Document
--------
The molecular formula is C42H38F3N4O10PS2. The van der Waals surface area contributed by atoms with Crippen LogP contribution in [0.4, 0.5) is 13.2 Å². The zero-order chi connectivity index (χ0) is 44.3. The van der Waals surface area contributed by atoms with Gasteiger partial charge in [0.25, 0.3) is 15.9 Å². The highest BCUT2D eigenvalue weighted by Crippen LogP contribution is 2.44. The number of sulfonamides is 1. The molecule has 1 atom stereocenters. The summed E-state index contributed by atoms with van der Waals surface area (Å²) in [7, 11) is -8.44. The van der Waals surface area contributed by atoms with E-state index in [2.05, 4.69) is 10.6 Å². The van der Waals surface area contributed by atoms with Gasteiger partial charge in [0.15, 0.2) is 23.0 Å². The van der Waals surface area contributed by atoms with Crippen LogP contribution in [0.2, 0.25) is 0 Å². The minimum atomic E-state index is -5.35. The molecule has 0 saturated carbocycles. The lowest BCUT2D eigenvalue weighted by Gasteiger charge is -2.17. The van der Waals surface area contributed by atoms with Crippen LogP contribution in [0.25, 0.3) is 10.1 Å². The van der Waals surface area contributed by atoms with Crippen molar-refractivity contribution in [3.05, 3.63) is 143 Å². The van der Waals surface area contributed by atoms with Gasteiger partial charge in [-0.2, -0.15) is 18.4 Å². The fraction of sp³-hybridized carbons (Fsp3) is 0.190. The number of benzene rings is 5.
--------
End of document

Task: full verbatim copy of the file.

The molecular formula is C42H38F3N4O10PS2. The van der Waals surface area contributed by atoms with Crippen LogP contribution in [0.4, 0.5) is 13.2 Å². The zero-order chi connectivity index (χ0) is 44.3. The van der Waals surface area contributed by atoms with Gasteiger partial charge in [0.25, 0.3) is 15.9 Å². The highest BCUT2D eigenvalue weighted by Crippen LogP contribution is 2.44. The number of sulfonamides is 1. The molecule has 1 atom stereocenters. The summed E-state index contributed by atoms with van der Waals surface area (Å²) in [7, 11) is -8.44. The van der Waals surface area contributed by atoms with E-state index in [2.05, 4.69) is 10.6 Å². The van der Waals surface area contributed by atoms with Gasteiger partial charge in [0.15, 0.2) is 23.0 Å². The van der Waals surface area contributed by atoms with Crippen LogP contribution in [0.2, 0.25) is 0 Å². The minimum atomic E-state index is -5.35. The molecule has 0 saturated carbocycles. The lowest BCUT2D eigenvalue weighted by Gasteiger charge is -2.17. The van der Waals surface area contributed by atoms with Crippen LogP contribution in [0.25, 0.3) is 10.1 Å². The van der Waals surface area contributed by atoms with Crippen molar-refractivity contribution in [3.05, 3.63) is 143 Å². The van der Waals surface area contributed by atoms with Gasteiger partial charge in [-0.2, -0.15) is 18.4 Å². The fraction of sp³-hybridized carbons (Fsp3) is 0.190. The number of benzene rings is 5.